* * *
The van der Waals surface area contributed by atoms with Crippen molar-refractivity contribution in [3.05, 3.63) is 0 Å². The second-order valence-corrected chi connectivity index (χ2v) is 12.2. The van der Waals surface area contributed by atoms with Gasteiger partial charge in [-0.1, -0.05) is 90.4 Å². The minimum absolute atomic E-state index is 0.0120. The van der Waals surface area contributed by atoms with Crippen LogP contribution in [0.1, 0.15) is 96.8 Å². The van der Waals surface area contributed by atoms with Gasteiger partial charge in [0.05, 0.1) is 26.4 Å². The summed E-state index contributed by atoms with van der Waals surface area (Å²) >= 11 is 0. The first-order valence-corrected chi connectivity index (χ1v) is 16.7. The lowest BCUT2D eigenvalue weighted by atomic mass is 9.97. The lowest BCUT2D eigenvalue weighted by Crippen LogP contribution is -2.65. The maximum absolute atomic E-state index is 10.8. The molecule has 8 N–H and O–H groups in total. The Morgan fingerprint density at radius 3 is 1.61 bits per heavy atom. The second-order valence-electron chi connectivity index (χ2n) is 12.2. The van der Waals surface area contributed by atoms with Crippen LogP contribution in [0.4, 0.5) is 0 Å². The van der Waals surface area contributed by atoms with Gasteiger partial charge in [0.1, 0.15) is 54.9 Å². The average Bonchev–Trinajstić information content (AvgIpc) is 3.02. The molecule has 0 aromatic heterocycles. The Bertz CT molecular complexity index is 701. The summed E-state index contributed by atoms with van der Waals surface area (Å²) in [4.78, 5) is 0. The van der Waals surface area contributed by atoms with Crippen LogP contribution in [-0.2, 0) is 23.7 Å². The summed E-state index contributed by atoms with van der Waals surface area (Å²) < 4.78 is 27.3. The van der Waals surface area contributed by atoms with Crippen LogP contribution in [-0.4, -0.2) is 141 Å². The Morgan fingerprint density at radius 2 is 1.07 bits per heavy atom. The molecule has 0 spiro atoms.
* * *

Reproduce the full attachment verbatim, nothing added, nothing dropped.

The van der Waals surface area contributed by atoms with Crippen molar-refractivity contribution in [3.05, 3.63) is 0 Å². The second-order valence-corrected chi connectivity index (χ2v) is 12.2. The van der Waals surface area contributed by atoms with Gasteiger partial charge in [-0.1, -0.05) is 90.4 Å². The minimum absolute atomic E-state index is 0.0120. The van der Waals surface area contributed by atoms with Crippen LogP contribution in [0.1, 0.15) is 96.8 Å². The van der Waals surface area contributed by atoms with Gasteiger partial charge in [0.05, 0.1) is 26.4 Å². The summed E-state index contributed by atoms with van der Waals surface area (Å²) >= 11 is 0. The first-order valence-corrected chi connectivity index (χ1v) is 16.7. The lowest BCUT2D eigenvalue weighted by atomic mass is 9.97. The lowest BCUT2D eigenvalue weighted by Crippen LogP contribution is -2.65. The maximum absolute atomic E-state index is 10.8. The molecule has 8 N–H and O–H groups in total. The Morgan fingerprint density at radius 3 is 1.61 bits per heavy atom. The second-order valence-electron chi connectivity index (χ2n) is 12.2. The van der Waals surface area contributed by atoms with Crippen LogP contribution in [0.4, 0.5) is 0 Å². The van der Waals surface area contributed by atoms with Gasteiger partial charge in [0.1, 0.15) is 54.9 Å². The average Bonchev–Trinajstić information content (AvgIpc) is 3.02. The molecule has 0 aromatic heterocycles. The Bertz CT molecular complexity index is 701. The summed E-state index contributed by atoms with van der Waals surface area (Å²) in [4.78, 5) is 0. The van der Waals surface area contributed by atoms with Crippen LogP contribution in [-0.2, 0) is 23.7 Å². The summed E-state index contributed by atoms with van der Waals surface area (Å²) < 4.78 is 27.3. The van der Waals surface area contributed by atoms with Crippen LogP contribution in [-0.4, -0.2) is 141 Å². The Morgan fingerprint density at radius 2 is 1.07 bits per heavy atom. The molecule has 0 spiro atoms.